Home. We've been back for almost three weeks now, and it still feels like the wrong word.
Not because it’s unfamiliar. Every room is exactly the way we left it all those months ago, from the positions of the furniture down to the order of DVDs on the shelves. The fan on top of the kitchen fridge was even running when we came in for the first time. Good thing there are no more electricity bills to worry about, I guess. This house is still the same giant mess I knew and loved, and it’s comforting beyond belief to be back again. But without the people in it, it isn't my home anymore.
I miss it so much. I miss listening to the latest complaints about co-workers or the occasional family squabble. I miss being pestered to spend more time with people and struggling to claim a TV. I miss the hell out of my cat, Caden. My mom and I were the only ones he seemed to like, perhaps because he knew one of us would feed him eventually, but I adored him. His soft green eyes; his clownish black and white fur; his scratchy tongue; the small black blotch on his nose; his sweet meow... Those things don’t seem to go after animals, but with no one here to feed him-- not to mention the freakish shuffling corpses roaming around failing to shower him with attention-- he must have run off. I worry about him. A silly thing to worry about, I know, but he’s my baby. I'm still holding out for the day he catches my voice and wanders back home. At least then things might feel slightly more normal. I hope the de-clawed, whiny, possessive little cuddle bug is all right, wherever he is.
With winter about to hit here soon, the corn fields out back are barren. This is normal for this time of year. But knowing that nothing more will grow come summertime, they just add to the deadness of this place. The whole town is like this. The local restaurants and gas stations, the churches, even the playground at the bottom of the hill my house sits on. Once these places were cheerful in a rustic sort of way, as if content that nothing exciting ever happened here and nothing ever would. Now these same places are bleak to behold, somber to visit, and nothing short of heartbreaking by comparison. Nothing in the tiny blip that is Sherburne, New York, has changed, as far as the town itself goes, but being here now it feels like an entirely different world.
As hard as it is to think about what’s become of the town, I’ll gladly take it over dwelling on what happened to the people here. It’s easiest to push those thoughts away, as I quickly discovered once Alex and I left. Sentiment does no one any favors when it gets in the way of survival. Of course it’s easy enough to understand this in theory, when I can afford the luxury to mourn every day and haven’t had to make any real sacrifices. If push came to shove, I’m sure that fact would prove much harder to keep in mind.
Maybe it’s for the best that I don’t forget sentiment entirely. Human contact is the only thing that makes this all worth it. But as time goes on, I can’t help but wonder how much of it I’m really feeling. Alex and I keep up a jovial front with each other, doing our best to act the way we always did growing up. Our movie references and in-jokes fuel our spirits, and they help me see the humor in things, but it all feels… disjointed. From the real world, I mean, with all the seriousness that it brings with it. I imagine that’s what makes it helpful, but by now it’s almost a force of habit, a coping mechanism, more than anything else. Then again, maybe that’s what social contact always was. I was never the most savvy social person, and Alex even less so, so for all I know this could be normal. And if it helps him to stay alive, I’ll go through the motions with him until I forget that it’s all just part of the routine.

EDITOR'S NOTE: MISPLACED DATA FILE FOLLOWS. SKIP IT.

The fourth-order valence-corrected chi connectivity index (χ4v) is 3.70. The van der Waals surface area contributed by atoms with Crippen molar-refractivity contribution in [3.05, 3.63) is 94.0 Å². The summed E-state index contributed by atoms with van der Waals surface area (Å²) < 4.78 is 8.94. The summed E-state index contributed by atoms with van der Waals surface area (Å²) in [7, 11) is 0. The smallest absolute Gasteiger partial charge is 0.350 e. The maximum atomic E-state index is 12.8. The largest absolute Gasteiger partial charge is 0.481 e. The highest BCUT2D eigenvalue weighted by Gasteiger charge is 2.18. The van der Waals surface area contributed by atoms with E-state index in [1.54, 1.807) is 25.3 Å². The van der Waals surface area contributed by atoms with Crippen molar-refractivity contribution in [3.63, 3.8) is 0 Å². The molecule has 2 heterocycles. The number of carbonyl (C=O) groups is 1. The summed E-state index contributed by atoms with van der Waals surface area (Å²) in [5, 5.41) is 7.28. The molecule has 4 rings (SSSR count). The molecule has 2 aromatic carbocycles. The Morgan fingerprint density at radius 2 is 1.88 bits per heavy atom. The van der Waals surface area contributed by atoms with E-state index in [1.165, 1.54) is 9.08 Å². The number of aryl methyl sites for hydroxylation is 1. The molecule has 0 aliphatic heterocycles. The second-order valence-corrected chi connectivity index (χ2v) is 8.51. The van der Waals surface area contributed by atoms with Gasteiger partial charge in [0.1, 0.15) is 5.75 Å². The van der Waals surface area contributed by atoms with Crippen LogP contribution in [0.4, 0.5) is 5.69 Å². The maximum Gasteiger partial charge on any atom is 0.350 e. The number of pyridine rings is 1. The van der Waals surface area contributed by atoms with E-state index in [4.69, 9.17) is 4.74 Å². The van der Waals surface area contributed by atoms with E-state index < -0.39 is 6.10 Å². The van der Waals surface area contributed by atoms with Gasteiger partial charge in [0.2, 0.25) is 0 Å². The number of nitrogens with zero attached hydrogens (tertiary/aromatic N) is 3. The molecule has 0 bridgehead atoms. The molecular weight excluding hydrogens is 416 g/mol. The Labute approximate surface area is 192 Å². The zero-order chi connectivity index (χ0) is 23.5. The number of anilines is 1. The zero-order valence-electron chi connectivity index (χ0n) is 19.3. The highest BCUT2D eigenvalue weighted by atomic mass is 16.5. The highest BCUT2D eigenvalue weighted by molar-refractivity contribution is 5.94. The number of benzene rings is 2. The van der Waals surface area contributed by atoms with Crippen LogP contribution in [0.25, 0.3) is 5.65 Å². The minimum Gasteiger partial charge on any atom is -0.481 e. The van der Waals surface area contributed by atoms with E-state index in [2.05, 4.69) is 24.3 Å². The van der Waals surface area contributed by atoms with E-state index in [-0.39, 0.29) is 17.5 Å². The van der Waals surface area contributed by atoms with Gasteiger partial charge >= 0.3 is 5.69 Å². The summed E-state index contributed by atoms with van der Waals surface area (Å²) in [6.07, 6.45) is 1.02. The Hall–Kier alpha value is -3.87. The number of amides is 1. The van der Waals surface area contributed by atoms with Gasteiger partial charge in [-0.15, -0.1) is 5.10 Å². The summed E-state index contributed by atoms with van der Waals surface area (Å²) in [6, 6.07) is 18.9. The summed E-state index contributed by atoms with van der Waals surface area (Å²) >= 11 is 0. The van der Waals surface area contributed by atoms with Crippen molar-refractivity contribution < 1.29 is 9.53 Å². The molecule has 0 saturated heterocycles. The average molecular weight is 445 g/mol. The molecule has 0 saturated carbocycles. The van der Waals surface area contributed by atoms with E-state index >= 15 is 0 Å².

I sigh as I take my lookout shift for the night. Alex. Where would I be without him? Dead by now, most likely. Oh, who am I kidding? I’d never have made it out of the house without him. He was staying with me for a full week when the outbreak hit Sherburne. We were celebrating his eighteenth birthday by breaking our record for longest visit. And he saved my life. We escaped together, but we couldn’t save anyone else. My entire family, all our friends and neighbors, just… gone. And we couldn’t do a thing to help them.
My phone goes off, jerking me out of the line of thought that’s so often nestled in the back of my mind. A text. That can only be one person.
Alex and Chey. The anchors of my sanity. The two most important people in my life survived the end of the world with me. Even a hardcore atheist like me has to thank his lucky stars for that.
"9:00," the text says. "Check in time."
I force my mouth into a grin, falling back into my cheerful charade. She always forgets the hyphen. No one appreciates hyphens. I decide to play with that idea. "In time for what? And what am I checking for?" I type. I hit send… and scowl. The past half year or so this piece of crap phone has had a habit of shutting itself off at random. I’m glad I rarely need to use it, because I can’t imagine how many times someone would have assumed I was dead or something when it, well, died on me. It’s a miracle that it still gets service. I’ve always wondered why phone lines still work, or water or electricity or the internet for that matter, if no one’s there to keep up the power stations and whatnot, but you won’t hear me complain. With my phone back on, after a quick glance at my station to be sure I’m doing my job, I try again. This time it works.
I return to my watch, awaiting her reply, prepared to pass another night in Hell talking to the love of my life.